Chris Kemmitt

Chris is a Deputy Director of Litigation at the NAACP Legal Defense & Educational Fund, Inc. (LDF). He joined LDF in 2015 as Senior Counsel and has also served as Senior Counsel & Director of Professional Development. In his current role, Chris maintains an active litigation docket, leads LDF’s qualified immunity litigation team, supervises litigation involving both the criminal legal system and education, and assists in the management and administration of the litigation division.

Chris represents clients at trial, on appeal, and in postconviction proceedings. He is lead counsel in Attala County NAACP, et al. v. Doug Evans, a putative class action lawsuit challenging District Attorney Doug Evans’ thirty-year practice of using peremptory strikes to systematically remove Black prospective jurors from criminal jury pools. He is also lead counsel in Frazier v. Graves, a putative class action lawsuit alleging that Arkansas state officials acted with deliberate indifference in failing to protect individuals incarcerated in Arkansas prisons from COVID-19. Chris is on the litigation team in Scott, et al. v. Louisville/Jefferson County Metro Govt., a federal lawsuit challenging the Louisville Metropolitan Police Department’s use of tear gas, pepper balls, and other forms of military-grade technology against peaceful protesters following the deaths of Breonna Taylor and George Floyd.

Chris also represents criminal defendants who have been sentenced to death. He currently represents Kenneth Reams, who was sentenced to death in Arkansas at age 18. LDF obtained a reversal of Mr. Reams’ death sentence in 2018 on ineffective assistance of counsel grounds and continues to seek Mr. Reams’ release from prison. In Ball v. Vannoy, Chris was lead counsel in a postconviction challenge to Mr. Ball’s conviction and death sentence in a case where the prosecuting attorney had attempted to remove every Black juror from Mr. Ball’s jury and where defense counsel had essentially failed to conduct a mitigation investigation. In Miles v. California, Chris was the principal drafter of a petition for certiorari from the Supreme Court in a case where the defendant was sentenced to death after the district attorney disproportionately struck Black prospective jurors and claimed that he had done so because they were not upset by the O.J. Simpson verdict.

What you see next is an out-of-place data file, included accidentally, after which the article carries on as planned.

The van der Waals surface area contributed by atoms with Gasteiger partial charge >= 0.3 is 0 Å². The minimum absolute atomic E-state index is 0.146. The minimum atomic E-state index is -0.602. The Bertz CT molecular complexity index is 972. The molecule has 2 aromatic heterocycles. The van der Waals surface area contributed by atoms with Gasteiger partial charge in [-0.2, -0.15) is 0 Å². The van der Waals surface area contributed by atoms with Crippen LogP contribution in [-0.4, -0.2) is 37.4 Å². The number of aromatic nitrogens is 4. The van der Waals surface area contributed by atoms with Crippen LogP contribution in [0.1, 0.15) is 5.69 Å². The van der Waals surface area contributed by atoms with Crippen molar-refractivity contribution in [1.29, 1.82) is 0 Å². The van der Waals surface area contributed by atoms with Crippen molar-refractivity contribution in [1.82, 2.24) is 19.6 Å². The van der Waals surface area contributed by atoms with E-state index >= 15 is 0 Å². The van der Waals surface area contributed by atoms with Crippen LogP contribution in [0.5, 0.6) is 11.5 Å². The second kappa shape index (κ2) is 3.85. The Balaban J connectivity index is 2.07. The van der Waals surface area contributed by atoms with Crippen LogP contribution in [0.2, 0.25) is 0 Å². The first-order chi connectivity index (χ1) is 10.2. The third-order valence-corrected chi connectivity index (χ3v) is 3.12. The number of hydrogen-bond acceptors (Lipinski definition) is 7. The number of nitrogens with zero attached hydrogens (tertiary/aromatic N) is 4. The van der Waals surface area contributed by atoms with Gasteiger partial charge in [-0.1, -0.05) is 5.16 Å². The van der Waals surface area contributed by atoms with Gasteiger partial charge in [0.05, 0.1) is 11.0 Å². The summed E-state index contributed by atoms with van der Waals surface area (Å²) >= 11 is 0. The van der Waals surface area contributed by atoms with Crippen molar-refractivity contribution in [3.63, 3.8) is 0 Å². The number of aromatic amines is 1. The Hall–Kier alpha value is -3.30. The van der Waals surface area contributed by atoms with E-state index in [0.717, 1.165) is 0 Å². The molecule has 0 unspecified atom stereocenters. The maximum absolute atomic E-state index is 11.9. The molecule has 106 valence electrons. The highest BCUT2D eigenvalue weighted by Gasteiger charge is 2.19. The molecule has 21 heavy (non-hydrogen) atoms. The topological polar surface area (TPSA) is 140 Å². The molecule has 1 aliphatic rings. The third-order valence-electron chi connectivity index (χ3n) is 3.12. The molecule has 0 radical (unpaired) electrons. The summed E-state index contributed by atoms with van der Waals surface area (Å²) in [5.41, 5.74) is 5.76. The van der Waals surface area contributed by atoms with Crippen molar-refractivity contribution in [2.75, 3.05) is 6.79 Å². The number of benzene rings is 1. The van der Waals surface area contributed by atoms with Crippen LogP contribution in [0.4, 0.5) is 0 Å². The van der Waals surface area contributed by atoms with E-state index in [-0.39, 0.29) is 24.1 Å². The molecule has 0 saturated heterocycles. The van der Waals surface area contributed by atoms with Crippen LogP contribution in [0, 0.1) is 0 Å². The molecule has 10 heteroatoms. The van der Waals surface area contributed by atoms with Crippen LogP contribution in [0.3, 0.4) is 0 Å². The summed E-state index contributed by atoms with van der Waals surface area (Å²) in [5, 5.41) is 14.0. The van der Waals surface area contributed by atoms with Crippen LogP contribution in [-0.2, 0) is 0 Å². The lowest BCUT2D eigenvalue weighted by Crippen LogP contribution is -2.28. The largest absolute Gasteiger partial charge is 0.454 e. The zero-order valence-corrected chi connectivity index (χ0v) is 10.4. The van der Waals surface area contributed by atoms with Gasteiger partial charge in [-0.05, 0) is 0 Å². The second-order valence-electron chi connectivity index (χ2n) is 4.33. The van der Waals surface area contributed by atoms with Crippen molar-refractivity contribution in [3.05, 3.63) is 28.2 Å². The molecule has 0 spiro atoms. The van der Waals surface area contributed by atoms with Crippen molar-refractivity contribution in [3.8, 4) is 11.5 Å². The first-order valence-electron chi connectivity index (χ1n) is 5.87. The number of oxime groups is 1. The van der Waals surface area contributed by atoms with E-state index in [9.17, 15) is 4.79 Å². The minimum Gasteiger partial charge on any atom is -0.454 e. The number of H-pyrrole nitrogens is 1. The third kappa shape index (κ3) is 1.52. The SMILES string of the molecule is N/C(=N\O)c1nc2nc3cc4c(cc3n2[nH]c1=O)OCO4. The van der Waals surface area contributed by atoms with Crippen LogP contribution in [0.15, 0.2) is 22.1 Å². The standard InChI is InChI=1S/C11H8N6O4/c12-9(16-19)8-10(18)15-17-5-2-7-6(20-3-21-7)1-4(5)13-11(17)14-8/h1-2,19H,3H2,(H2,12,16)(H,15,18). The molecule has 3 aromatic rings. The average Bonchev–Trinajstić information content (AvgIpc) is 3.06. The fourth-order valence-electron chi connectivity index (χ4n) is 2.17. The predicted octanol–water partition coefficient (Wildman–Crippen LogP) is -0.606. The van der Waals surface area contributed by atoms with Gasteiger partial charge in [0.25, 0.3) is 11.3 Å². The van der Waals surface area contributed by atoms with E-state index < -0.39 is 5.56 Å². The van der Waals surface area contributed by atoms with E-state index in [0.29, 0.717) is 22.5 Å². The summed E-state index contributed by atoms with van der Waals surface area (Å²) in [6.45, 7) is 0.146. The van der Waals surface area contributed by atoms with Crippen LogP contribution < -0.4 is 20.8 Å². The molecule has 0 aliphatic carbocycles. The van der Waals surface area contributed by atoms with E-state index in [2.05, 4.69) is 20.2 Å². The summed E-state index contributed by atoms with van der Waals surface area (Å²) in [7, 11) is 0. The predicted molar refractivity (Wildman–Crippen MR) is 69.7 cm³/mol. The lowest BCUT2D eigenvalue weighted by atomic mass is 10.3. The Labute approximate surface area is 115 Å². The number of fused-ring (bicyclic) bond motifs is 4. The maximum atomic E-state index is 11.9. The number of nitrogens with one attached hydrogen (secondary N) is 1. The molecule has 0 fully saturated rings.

Outside of the criminal system context, Chris represents clients in education and voting cases. In Stout v. Jefferson County, Chris represents a class of Black schoolchildren in a school desegregation lawsuit in Alabama.  In that case, the City of Gardendale sought to secede from Jefferson County Schools and create a separate, predominantly-white school district.  Chris represented the plaintiffs at trial and on appeal, where the Eleventh Circuit prohibited Gardendale’s secession efforts and upheld the trial court’s finding that Gardendale had pursued its own school district in order to keep Black children out of its schools.  Chris is also lead counsel for the appeal in T.R., by and through Brock v. Lamar County Board of Education. T.R. is a fourteen-year-old girl who was strip-searched twice by school officials—once after school officials had conclusively determined that she did not possess any contraband. A federal district court ruled that the school officials were protected from suit by qualified immunity. On appeal, the Eleventh Circuit reversed the district court, ruling that the officials had violated T.R.’s Fourth Amendment rights in multiple respects and were not protected by qualified immunity.  Chris previously worked on Georgia State Conference of the NAACP, et al., v. Fayette County Board of Commissioners, et al., a challenge to the at-large election scheme used by Fayette County, GA to elect its Board of Commissioners and Board of Education.  As a result of this case, Fayette County was required to adopt district-based voting, which led to the election of the first and second Black members of the Board of Commissioners in the history of Fayette County. 

In addition to representing clients directly, Chris has co-authored amicus briefs in a number of cases, including Trump v. Hawaii, which challenged the constitutionality of then-President Trump’s “Muslim Ban” in the Supreme Court, and Flowers v. Mississippi, which challenged the capital conviction of Curtis Flowers after the district attorney systematically removed Black prospective jurors from the jury panel. Mr. Flowers’ conviction was ultimately reversed and all charges against him dismissed. Chris has published law review articles in the Harvard Journal on Legislation and the University of Michigan Journal of Law Reform, is often called upon as an expert in interviews for various media outlets, and has published opinion pieces in media outlets including USA Today and Slate.

Chris also serves on the Board of Directors for the Texas Defender Service.

Before coming to LDF, Chris spent seven years as an attorney at the Public Defender Service for the District of Columbia (PDS), where he represented indigent defendants charged with serious crimes. As an appellate attorney, Chris secured a dismissal, reversal, or remand in a dozen criminal appeals.  He also tried both felony and misdemeanor cases in D.C. Superior Court. While at PDS, Chris conducted trainings on various topics for the D.C. defense bar and co-founded the PDS Criminal Law Blog.

Prior to joining PDS, Chris worked as a law clerk for the Honorable Betty Binns Fletcher of the United States Court of Appeals for the Ninth Circuit and the Honorable Nancy Gertner of the United States District Court for the District of Massachusetts. He received his law degree from Yale Law School, where he served as Senior Editor of the Yale Law Journal. Chris graduated magna cum laude from Williams College, where he was elected to Phi Beta Kappa and earned his B.A. in History. 


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